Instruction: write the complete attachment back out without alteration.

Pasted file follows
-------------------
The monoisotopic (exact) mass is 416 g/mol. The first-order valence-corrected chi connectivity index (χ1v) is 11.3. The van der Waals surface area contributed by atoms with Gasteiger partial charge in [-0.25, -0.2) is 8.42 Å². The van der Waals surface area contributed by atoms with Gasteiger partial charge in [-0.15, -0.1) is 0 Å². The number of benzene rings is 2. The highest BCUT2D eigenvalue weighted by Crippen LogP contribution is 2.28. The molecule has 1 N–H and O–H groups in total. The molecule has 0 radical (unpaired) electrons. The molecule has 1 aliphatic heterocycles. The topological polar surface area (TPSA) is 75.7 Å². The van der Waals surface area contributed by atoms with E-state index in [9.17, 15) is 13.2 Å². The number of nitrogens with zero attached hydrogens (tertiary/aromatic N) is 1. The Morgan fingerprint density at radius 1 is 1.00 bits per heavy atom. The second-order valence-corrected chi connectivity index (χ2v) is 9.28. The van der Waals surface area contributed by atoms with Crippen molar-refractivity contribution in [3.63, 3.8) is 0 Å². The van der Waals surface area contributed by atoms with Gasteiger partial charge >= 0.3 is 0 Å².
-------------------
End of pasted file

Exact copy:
The monoisotopic (exact) mass is 416 g/mol. The first-order valence-corrected chi connectivity index (χ1v) is 11.3. The van der Waals surface area contributed by atoms with Gasteiger partial charge in [-0.25, -0.2) is 8.42 Å². The van der Waals surface area contributed by atoms with Gasteiger partial charge in [-0.15, -0.1) is 0 Å². The number of benzene rings is 2. The highest BCUT2D eigenvalue weighted by Crippen LogP contribution is 2.28. The molecule has 1 N–H and O–H groups in total. The molecule has 0 radical (unpaired) electrons. The molecule has 1 aliphatic heterocycles. The topological polar surface area (TPSA) is 75.7 Å². The van der Waals surface area contributed by atoms with E-state index in [9.17, 15) is 13.2 Å². The number of nitrogens with zero attached hydrogens (tertiary/aromatic N) is 1. The Morgan fingerprint density at radius 1 is 1.00 bits per heavy atom. The second-order valence-corrected chi connectivity index (χ2v) is 9.28. The van der Waals surface area contributed by atoms with Crippen molar-refractivity contribution in [3.63, 3.8) is 0 Å². The van der Waals surface area contributed by atoms with Gasteiger partial charge >= 0.3 is 0 Å².